Canadian Journal of Women and the Law, Vol. 22, p. 397, 2010
39 Pages Posted: 17 Jan 2011
Date Written: January 16, 2011
The archetype of the ideal sexual assault victim still functions to disqualify many complainants' accounts of their sexual assault experiences. To this extent, the "ideal victim" myth continues to undermine the credibility of those women who are seen to deviate too far from stereotypical notions of "authentic" victims and too far from what are assumed to be predictable and "reasonable" victim responses. Credibility assessments, which are absolutely pivotal in sexual assault trials, remain deeply influenced by myths and stereotypes surrounding "ideal," "real," or "genuine" victims of sexual assault. Despite progressive Canadian sexual assault law reform with regard to consent, the onus of proof and credibility of consent in practice remains with the victim and plays out in often harmful and discriminatory ways. The persistence of the idea that "real" victims of sexual assault resist remains inextricably bound up with the myth that "ideal" or "real" victims can prove their victim status and establish the credibility of their rape claims by demonstrating that they resisted the assault and that their resistance took a socially expected form, by preferably vigorous physical fighting back. In this article, I assess some of the key problems that remain deeply in need of redress with regard to the law's response to sexual assault, analyzing the tenacity of distorted legal images of "ideal" or "real" sexual assault victims, the tendency still to blame sexual assault victims and "disappear" perpetrators, and the persistence of a kind of psychological illiteracy in law about the nature, complexities, and range of ways in which women cope with the violation and trauma of sexual assaults.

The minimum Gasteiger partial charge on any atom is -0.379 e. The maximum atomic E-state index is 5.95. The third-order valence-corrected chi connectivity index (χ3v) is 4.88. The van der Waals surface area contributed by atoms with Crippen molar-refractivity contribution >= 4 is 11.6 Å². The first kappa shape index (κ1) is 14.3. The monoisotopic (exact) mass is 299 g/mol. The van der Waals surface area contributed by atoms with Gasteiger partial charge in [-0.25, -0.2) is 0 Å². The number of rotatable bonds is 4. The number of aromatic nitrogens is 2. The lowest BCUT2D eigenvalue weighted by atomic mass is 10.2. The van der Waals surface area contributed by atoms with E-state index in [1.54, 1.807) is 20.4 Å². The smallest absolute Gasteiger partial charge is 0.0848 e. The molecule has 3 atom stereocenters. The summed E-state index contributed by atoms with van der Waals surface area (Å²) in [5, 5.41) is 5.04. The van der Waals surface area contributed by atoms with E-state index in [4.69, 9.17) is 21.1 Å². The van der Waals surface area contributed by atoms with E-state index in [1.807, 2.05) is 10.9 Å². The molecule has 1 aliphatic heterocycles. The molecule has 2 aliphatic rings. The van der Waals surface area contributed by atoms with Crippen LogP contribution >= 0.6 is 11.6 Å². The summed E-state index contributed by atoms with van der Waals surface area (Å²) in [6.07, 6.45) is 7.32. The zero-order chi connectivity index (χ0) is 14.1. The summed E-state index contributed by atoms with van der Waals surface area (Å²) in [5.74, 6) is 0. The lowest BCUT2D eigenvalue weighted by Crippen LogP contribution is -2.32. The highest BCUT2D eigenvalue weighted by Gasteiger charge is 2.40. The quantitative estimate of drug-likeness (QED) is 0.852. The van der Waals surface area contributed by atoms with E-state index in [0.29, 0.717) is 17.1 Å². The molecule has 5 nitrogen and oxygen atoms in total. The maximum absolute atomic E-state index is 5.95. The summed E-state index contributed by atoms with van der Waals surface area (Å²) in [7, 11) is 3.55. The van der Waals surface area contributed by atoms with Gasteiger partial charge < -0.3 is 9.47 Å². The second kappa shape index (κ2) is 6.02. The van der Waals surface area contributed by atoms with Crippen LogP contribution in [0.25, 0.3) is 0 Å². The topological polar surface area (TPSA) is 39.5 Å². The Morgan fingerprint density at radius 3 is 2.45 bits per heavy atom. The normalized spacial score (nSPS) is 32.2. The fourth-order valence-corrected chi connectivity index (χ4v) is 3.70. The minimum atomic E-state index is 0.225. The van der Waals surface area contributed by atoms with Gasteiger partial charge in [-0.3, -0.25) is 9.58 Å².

Keywords: sexual assault law, consent, credibility, ideal victims, resistance, criminal justice system
Suggested Citation: Suggested Citation
Randall, Melanie, Sexual Assault Law, Credibility, and 'Ideal Victims': Consent, Resistance, and Victim Blaming (January 16, 2011). Canadian Journal of Women and the Law, Vol. 22, p. 397, 2010. Available at SSRN: https://ssrn.com/abstract=1742077